In their winged journey to nesting sites, north bound migrating raptors often stop at Sandy Hook before crossing Lower New York Bay. This large and intimidating body of water will time and again force the raptors to cease their migration for a bit. The birds will then concentrate near North Beach to catch a meal and chill out. It's possible to see hundreds of migrating raptors during spring migration, representing 15 or more species, from little American Kestrels to imposing Bald Eagles.
Spring hawk migration is shorter in duration than fall migration, with most birds being seen during March, April and May. Mid-April tends to be the peak time, but good counts can continue into May.
Tuesday, April 26, 2011
I spotted my first "brushfoot" butterfly of the year at Sandy Hook. It was on Easter Sunday, under the bright sun and with 80 degree temperatures, I saw a few small dull colored orange butterflies floating around. Only about an inch or slightly more in size. Upon taking a closer look, they were all American Ladies!
In the open spaces of fields, meadows, and along the bike path at Sandy Hook, I observed quite a few American Ladies feeding off the nectar of newly blooming dandelions. I knew this butterfly enjoyed nectar from asters, goldenrods, marigolds, and other sunflower type plants, but not dandelions. Then again, why not. The dandelion flower certainly looks like a sunflower and this flower was all over the place.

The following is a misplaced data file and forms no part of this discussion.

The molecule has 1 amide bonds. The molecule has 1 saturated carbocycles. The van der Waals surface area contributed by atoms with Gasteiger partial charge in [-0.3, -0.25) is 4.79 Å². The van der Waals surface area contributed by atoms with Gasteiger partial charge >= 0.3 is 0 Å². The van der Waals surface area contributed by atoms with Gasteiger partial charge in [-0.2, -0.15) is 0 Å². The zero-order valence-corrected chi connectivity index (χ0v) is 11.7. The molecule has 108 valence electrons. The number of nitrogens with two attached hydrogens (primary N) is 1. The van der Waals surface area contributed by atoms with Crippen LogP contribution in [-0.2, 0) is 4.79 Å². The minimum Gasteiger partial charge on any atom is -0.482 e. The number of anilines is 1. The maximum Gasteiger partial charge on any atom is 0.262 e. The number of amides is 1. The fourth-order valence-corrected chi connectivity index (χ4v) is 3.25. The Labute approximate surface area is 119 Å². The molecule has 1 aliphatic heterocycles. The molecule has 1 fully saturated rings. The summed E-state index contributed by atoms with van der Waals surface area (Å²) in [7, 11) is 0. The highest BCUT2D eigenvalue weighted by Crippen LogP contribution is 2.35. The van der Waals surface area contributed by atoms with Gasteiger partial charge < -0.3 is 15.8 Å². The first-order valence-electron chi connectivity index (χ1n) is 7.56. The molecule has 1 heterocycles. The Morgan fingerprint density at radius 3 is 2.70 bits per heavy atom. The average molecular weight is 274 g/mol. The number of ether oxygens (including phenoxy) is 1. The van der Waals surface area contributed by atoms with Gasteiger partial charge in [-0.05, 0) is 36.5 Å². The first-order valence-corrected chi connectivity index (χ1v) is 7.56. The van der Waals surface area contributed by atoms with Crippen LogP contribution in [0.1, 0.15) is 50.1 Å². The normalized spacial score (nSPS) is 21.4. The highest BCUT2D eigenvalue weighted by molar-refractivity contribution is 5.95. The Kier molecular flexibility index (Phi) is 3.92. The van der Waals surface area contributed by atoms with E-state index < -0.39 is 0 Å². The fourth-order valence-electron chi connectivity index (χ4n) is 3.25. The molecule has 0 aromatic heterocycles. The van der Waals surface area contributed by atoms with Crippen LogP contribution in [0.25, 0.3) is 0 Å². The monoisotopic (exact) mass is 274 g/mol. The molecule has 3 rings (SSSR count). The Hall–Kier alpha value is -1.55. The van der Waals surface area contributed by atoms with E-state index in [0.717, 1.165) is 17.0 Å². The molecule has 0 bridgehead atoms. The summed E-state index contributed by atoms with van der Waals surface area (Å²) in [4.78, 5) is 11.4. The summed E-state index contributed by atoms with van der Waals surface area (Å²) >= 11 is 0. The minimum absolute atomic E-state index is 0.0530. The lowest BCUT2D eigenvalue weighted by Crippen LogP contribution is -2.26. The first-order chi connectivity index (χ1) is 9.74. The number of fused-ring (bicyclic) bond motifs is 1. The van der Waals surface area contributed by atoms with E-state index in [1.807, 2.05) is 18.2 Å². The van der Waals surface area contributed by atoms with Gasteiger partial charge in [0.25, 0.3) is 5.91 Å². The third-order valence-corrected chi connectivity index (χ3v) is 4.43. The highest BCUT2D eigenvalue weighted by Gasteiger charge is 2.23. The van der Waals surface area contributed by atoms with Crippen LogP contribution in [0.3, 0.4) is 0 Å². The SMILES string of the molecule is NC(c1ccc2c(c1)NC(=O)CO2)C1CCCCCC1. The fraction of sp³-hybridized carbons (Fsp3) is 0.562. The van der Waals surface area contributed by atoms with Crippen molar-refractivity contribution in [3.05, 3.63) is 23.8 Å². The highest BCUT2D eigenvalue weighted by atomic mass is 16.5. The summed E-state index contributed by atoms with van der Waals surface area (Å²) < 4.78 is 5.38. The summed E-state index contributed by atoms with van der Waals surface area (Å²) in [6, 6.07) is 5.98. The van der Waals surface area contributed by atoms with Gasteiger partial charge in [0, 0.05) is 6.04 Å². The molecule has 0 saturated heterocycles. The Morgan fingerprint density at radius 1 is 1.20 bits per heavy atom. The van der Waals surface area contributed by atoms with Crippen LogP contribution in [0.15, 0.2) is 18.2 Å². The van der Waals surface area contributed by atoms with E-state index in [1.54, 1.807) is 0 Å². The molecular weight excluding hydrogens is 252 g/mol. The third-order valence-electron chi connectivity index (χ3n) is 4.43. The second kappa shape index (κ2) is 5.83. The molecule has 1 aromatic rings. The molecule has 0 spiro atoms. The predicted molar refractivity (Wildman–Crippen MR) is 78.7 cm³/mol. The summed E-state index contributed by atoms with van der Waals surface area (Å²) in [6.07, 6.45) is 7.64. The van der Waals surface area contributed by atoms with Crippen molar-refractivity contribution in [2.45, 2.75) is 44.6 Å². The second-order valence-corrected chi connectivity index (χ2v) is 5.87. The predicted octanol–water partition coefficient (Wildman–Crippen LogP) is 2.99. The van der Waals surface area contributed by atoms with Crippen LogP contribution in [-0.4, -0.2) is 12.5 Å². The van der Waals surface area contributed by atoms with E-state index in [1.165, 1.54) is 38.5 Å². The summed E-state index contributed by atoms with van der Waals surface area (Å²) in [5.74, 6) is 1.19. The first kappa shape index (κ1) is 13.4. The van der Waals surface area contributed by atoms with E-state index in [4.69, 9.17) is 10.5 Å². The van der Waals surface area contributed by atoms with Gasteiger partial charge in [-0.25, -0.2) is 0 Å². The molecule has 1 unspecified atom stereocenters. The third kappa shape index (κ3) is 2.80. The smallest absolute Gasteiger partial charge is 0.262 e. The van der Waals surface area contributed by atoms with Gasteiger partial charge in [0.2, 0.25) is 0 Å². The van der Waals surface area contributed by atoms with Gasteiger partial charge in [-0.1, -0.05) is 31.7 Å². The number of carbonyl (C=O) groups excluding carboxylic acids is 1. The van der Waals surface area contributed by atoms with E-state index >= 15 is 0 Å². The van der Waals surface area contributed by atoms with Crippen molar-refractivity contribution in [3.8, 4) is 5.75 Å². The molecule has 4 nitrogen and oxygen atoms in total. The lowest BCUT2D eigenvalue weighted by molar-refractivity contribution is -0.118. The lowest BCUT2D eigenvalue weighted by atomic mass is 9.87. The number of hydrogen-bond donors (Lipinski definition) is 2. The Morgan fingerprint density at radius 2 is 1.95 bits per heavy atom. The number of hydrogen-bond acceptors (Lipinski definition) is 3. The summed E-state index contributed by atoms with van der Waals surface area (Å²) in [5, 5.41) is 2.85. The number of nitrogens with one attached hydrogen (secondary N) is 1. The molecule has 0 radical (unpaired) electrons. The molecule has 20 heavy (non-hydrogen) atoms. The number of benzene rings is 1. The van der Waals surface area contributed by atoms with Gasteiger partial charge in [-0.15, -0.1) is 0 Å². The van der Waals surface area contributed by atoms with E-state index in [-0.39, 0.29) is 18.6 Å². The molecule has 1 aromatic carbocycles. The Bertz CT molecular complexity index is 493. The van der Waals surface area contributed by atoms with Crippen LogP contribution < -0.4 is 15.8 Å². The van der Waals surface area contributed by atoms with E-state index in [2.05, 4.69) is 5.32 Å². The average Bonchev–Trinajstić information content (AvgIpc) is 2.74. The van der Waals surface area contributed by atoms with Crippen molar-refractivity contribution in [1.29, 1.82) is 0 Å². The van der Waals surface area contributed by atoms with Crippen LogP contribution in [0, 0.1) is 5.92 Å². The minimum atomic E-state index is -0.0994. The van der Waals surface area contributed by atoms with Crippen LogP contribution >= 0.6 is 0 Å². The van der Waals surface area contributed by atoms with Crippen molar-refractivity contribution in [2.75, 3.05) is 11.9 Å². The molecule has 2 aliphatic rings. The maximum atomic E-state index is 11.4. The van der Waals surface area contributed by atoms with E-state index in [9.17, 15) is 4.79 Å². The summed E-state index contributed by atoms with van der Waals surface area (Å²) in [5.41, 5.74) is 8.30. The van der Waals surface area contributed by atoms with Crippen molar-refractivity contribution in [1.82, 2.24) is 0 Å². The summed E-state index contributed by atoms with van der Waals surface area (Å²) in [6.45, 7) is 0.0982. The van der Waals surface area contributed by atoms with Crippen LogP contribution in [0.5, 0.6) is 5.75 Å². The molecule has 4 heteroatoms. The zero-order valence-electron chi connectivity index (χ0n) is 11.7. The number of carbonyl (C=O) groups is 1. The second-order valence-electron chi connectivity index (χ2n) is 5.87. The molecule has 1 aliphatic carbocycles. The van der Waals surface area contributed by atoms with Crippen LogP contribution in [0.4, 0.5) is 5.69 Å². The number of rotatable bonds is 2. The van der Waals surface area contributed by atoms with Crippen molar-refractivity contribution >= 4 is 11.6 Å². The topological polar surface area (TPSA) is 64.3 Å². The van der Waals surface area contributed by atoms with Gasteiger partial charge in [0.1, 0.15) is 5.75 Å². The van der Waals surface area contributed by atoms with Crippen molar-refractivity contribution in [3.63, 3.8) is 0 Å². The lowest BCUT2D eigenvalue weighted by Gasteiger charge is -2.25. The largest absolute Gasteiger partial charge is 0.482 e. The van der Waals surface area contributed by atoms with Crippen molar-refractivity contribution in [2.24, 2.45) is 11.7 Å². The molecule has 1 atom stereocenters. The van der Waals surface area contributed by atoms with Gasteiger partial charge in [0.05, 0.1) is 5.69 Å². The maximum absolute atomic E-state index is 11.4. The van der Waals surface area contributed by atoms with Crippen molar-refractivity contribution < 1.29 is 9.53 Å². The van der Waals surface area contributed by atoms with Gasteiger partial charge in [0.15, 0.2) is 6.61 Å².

The little butterflies hoped and fluttered around to land on nearly every dandelion. They then would feed by putting their proboscis (or rolled up tongue) down the flower's stem to suck up the nectar. The sugary liquid helps to keep them hydrated and gives off plenty of energy.
I am sure many of the American Ladies were tired and needed some energy. They may have just arrived to Lower New York Bay just a day or two ago.
The butterflies are migrates. They reside during the winter in the southern United States, Mexico, and even as far as Colombia in South America. Then sometime in late winter or early spring, they begin their long winged migration to temporarily colonize the northern United States and southern Canada, perhaps as far north as Newfoundland and Labrador.
Although common to the Lower New York Bay region, this lady is beautifully colored with two large eye spots on the underside of the hind wings. This is the characteristic that distinguishes it from Painted Lady butterfly. The flight pattern is usually close to the ground so they are easy to see. The American Lady is a delight to have in any community.
Monday, April 25, 2011
Fog is a fact of life on the coast of Lower New York Bay. Today was a foggy day.
|A foggy fishing pier in Port Monmouth, NJ|
|Port Monmouth Road in Port Monmouth, NJ|
Spring is coming on at full speed in the Lower New York Bay region. Wintering coastal birds with fanciful and curious names such as Long-tails, golden-eyes, and Buffleheads have been leaving for the past several weeks for the north to breed.
|Lesser Yellowlegs was paying a visit to Lower New York Bay a few days ago|